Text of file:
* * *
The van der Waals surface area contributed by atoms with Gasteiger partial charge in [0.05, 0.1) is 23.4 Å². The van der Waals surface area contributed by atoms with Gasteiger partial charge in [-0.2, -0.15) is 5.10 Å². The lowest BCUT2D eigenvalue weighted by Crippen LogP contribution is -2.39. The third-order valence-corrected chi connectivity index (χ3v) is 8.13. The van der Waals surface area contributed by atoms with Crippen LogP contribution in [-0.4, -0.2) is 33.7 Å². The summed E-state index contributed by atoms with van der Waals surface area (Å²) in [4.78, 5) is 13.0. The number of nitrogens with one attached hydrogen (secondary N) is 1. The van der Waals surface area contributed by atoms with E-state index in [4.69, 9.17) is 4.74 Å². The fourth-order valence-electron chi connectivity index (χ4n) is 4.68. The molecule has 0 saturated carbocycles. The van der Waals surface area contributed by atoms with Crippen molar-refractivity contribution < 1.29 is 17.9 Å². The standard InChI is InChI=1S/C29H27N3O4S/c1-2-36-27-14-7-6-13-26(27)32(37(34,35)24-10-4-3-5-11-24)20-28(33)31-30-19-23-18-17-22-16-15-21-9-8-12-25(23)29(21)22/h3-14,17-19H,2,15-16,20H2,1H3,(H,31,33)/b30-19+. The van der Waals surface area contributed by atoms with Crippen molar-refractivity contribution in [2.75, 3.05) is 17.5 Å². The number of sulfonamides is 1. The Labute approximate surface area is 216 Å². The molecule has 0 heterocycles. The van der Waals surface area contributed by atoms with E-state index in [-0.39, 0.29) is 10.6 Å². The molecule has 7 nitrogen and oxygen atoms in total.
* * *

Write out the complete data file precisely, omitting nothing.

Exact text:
The van der Waals surface area contributed by atoms with Gasteiger partial charge in [0.05, 0.1) is 23.4 Å². The van der Waals surface area contributed by atoms with Gasteiger partial charge in [-0.2, -0.15) is 5.10 Å². The lowest BCUT2D eigenvalue weighted by Crippen LogP contribution is -2.39. The third-order valence-corrected chi connectivity index (χ3v) is 8.13. The van der Waals surface area contributed by atoms with Crippen LogP contribution in [-0.4, -0.2) is 33.7 Å². The summed E-state index contributed by atoms with van der Waals surface area (Å²) in [4.78, 5) is 13.0. The number of nitrogens with one attached hydrogen (secondary N) is 1. The van der Waals surface area contributed by atoms with E-state index in [4.69, 9.17) is 4.74 Å². The fourth-order valence-electron chi connectivity index (χ4n) is 4.68. The molecule has 0 saturated carbocycles. The van der Waals surface area contributed by atoms with Crippen molar-refractivity contribution < 1.29 is 17.9 Å². The standard InChI is InChI=1S/C29H27N3O4S/c1-2-36-27-14-7-6-13-26(27)32(37(34,35)24-10-4-3-5-11-24)20-28(33)31-30-19-23-18-17-22-16-15-21-9-8-12-25(23)29(21)22/h3-14,17-19H,2,15-16,20H2,1H3,(H,31,33)/b30-19+. The van der Waals surface area contributed by atoms with Crippen molar-refractivity contribution in [2.75, 3.05) is 17.5 Å². The number of sulfonamides is 1. The Labute approximate surface area is 216 Å². The molecule has 0 heterocycles. The van der Waals surface area contributed by atoms with E-state index in [-0.39, 0.29) is 10.6 Å². The molecule has 7 nitrogen and oxygen atoms in total.